There are a number of strategies that you could use to distract yourself away from your anger. The strategies you choose to use are ones that resonate with you. Here is a list of actions that you can add to your distraction toolbox and use when needed.
Count To 100
This one seems pretty basic, but it works. Thinking about something other than what’s making you upset for 100 seconds can help you avoid blowing a fuse. It gives you a chance to gather yourself and your thoughts before you do anything else.
Move Your Body
I find that exercise is an awesome way to let off steam. I either take a walk or go for a run. I have recently taken up boxing which I find is the best high energy activity to smash out my anger and stress!
Listen To Music
What music you choose to listen to depends on what kind of distraction you are seeking. When I want to calm myself down I listen to music that enables me to do that however there are times that I want to vent and let it all out and that’s when I listen to hardcore rock!
Don’t Take Things So Personally
I have this quote from Don Miguel Ruiz’s written on the front page of my journal and refer to it when I am trying to get a sense of my feelings around why I am angry and how I can move forward.
“Whatever happens around you, don’t take it personally. Nothing other people do is because of you. It is because of themselves. All people live in their own dream, in their own mind; they are in a completely different world from the one we live in. When we take something personally, we make the assumption that they know what is in our world, and we try to impose our world on their world.”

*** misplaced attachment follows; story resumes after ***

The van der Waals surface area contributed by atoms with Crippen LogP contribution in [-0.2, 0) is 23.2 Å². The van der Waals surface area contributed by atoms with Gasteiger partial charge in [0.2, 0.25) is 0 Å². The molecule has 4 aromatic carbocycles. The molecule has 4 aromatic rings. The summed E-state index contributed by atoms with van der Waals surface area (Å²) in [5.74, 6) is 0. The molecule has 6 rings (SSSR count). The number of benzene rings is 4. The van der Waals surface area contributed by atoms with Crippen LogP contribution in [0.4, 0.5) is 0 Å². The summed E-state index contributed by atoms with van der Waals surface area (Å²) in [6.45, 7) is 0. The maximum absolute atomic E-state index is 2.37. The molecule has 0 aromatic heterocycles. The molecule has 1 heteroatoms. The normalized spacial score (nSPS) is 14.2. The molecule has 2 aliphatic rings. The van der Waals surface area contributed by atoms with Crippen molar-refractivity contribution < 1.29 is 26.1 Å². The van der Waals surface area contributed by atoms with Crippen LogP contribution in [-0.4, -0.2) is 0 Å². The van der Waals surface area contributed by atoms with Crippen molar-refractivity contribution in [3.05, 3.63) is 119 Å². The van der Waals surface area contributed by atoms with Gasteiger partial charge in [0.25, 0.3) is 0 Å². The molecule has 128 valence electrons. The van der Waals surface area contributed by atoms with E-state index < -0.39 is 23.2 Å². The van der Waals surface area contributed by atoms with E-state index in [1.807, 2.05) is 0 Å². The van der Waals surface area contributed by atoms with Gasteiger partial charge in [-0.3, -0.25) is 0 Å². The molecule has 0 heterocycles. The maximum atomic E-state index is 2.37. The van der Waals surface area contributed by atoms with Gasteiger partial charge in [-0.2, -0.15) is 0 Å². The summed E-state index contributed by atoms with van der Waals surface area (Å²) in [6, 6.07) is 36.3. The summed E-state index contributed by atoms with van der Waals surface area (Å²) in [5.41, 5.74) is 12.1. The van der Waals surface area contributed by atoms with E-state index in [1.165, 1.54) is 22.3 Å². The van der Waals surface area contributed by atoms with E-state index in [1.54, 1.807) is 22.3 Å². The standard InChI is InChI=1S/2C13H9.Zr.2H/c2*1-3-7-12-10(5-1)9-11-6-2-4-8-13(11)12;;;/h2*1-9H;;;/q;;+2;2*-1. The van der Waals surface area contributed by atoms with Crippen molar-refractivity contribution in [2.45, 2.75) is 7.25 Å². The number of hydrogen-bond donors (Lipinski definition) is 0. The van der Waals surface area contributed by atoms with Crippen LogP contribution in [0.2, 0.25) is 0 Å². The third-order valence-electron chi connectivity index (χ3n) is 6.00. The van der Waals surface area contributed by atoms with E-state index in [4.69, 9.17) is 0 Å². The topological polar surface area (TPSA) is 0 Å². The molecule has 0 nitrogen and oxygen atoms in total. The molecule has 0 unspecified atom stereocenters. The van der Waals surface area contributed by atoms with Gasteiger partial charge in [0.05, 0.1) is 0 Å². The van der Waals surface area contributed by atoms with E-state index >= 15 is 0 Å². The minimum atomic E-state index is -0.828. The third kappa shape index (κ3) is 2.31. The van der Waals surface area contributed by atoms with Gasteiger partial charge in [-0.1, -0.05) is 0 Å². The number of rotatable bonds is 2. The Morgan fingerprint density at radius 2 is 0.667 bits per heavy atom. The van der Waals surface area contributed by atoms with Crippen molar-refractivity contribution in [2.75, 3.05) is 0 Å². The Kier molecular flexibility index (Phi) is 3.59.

This quote may not resonate with you however find one that does. Keep it close to you so that you can refer to it in times when you need to restore a sense of calmness back into your life.
By changing your relationship with anger and learning how to manage anger in a healthier way enables you to live a calmer and balanced life. Having this life philosophy is so important to support you to navigate your way through all the uncertainty and disruption that the coronavirus has bought into our lives.
More Anger Management Tips
Featured photo credit: Andre Hunter via unsplash.com
|Psychology Today: What Constitutes “Healthy Anger”?
|Positive Psychology: 23 Amazing Health Benefits of Mindfulness for Body and Brain
|HuffPost: How to Let Go of Anger and Do Deep Emotional Work